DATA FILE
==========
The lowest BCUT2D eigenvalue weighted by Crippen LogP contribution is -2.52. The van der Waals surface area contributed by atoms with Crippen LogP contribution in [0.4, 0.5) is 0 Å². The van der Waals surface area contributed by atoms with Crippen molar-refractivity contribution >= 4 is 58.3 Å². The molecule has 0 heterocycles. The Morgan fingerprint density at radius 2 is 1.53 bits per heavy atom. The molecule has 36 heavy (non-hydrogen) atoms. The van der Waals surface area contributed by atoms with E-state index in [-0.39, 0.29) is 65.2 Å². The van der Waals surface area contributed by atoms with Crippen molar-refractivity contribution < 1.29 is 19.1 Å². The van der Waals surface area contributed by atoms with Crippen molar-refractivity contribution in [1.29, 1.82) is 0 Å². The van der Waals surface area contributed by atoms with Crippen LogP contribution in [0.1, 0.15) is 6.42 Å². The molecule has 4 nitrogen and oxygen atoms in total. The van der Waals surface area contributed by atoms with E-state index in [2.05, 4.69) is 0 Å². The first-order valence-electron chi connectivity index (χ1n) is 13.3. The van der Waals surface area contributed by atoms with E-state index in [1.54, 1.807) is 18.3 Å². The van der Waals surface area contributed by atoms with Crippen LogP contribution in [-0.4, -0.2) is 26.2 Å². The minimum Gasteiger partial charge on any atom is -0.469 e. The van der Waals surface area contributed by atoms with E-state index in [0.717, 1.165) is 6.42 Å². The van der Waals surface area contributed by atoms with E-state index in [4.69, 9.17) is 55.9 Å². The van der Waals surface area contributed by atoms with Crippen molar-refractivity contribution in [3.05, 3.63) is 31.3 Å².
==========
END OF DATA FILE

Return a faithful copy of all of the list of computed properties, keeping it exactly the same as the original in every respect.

The lowest BCUT2D eigenvalue weighted by Crippen LogP contribution is -2.52. The van der Waals surface area contributed by atoms with Crippen LogP contribution in [0.4, 0.5) is 0 Å². The van der Waals surface area contributed by atoms with Crippen molar-refractivity contribution >= 4 is 58.3 Å². The molecule has 0 heterocycles. The Morgan fingerprint density at radius 2 is 1.53 bits per heavy atom. The molecule has 36 heavy (non-hydrogen) atoms. The van der Waals surface area contributed by atoms with E-state index in [-0.39, 0.29) is 65.2 Å². The van der Waals surface area contributed by atoms with Crippen molar-refractivity contribution < 1.29 is 19.1 Å². The van der Waals surface area contributed by atoms with Crippen molar-refractivity contribution in [1.29, 1.82) is 0 Å². The van der Waals surface area contributed by atoms with Crippen LogP contribution in [0.1, 0.15) is 6.42 Å². The molecule has 4 nitrogen and oxygen atoms in total. The van der Waals surface area contributed by atoms with E-state index in [2.05, 4.69) is 0 Å². The first-order valence-electron chi connectivity index (χ1n) is 13.3. The van der Waals surface area contributed by atoms with E-state index in [1.54, 1.807) is 18.3 Å². The van der Waals surface area contributed by atoms with Crippen LogP contribution in [-0.4, -0.2) is 26.2 Å². The minimum Gasteiger partial charge on any atom is -0.469 e. The van der Waals surface area contributed by atoms with E-state index in [0.717, 1.165) is 6.42 Å². The van der Waals surface area contributed by atoms with E-state index in [4.69, 9.17) is 55.9 Å². The van der Waals surface area contributed by atoms with Crippen molar-refractivity contribution in [3.05, 3.63) is 31.3 Å².